Yesterday it was announced that Japanese corporation SoftBank is buying UK-based chip maker ARM in a £24 billion deal, to be completed through a combination of cash and loans.
“ARM will be an excellent strategic fit with the Softbank group as we invest to capture the very significant opportunities provided by the internet of things,” said Masayoshi Son - chairman and chief executive of Softbank - but it seems the stock market isn't quite so optimistic.
SoftBank shares have fallen 10 per cent, with investor concerns revolving around the company's $113 billion debt load and the challenges associated with carrying out multiple major acquisitions - following the purchase of Vodafone's Japanese operations and US telecoms firm Sprint - in the space of a few years.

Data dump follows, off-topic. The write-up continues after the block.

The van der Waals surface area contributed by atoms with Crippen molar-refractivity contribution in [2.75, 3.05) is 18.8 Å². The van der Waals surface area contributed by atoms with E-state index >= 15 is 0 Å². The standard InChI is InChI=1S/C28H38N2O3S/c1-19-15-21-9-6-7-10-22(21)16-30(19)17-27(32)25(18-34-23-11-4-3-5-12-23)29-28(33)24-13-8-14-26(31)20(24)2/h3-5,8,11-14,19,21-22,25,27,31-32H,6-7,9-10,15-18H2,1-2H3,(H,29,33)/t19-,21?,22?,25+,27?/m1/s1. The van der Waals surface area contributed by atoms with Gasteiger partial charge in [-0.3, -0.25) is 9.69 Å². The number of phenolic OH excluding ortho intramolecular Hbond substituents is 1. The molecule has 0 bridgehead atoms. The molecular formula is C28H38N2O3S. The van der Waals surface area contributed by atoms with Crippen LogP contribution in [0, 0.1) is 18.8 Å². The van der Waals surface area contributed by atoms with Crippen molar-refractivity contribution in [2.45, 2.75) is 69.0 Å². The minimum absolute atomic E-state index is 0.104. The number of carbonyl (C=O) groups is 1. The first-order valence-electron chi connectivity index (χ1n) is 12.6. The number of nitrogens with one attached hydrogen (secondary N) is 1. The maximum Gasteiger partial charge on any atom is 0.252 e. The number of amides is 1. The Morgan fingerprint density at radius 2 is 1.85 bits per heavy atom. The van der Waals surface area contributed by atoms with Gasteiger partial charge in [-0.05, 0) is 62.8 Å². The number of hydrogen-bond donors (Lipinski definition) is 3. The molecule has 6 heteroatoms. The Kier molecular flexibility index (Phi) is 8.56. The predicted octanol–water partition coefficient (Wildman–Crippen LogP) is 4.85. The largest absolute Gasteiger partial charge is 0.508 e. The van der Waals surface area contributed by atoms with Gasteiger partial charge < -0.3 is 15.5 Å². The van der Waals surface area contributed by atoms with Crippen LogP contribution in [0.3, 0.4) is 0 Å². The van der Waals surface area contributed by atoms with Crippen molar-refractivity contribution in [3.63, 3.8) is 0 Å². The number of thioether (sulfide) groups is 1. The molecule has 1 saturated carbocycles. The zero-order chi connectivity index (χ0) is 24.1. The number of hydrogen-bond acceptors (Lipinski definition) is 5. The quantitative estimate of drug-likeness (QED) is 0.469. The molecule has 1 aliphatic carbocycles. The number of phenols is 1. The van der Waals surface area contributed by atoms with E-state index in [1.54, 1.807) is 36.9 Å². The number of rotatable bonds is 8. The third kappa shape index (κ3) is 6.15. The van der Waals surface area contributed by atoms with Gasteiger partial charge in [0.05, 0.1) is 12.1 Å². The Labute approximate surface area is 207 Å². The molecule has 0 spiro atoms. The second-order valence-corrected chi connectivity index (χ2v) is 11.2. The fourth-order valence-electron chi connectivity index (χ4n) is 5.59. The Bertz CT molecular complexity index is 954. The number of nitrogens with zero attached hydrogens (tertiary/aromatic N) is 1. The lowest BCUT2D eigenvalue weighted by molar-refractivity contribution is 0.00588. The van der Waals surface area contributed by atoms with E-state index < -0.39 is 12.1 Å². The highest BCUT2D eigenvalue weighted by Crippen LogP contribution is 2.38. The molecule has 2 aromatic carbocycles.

SoftBank shares fell 11.3 per cent in Tokyo in the aftermath of the announcement - the biggest one-day drop since October 2012 - before closing at 10.3 per cent down.
Makoto Kikuchi, chief executive of Myojo Asset Management, said: “SoftBank has taken on another big risk for its balance sheet before it becomes clear when Sprint will start making a clear contribution to profits. Mr Son needs to explain more in detail how and when this latest acquisition will generate synergy and drive profit growth.”
Shares in Sprint also fell 8 per cent amidst concerns that the ARM acquisition means SoftBank will not have the capacity or resources to invest in the mobile carrier.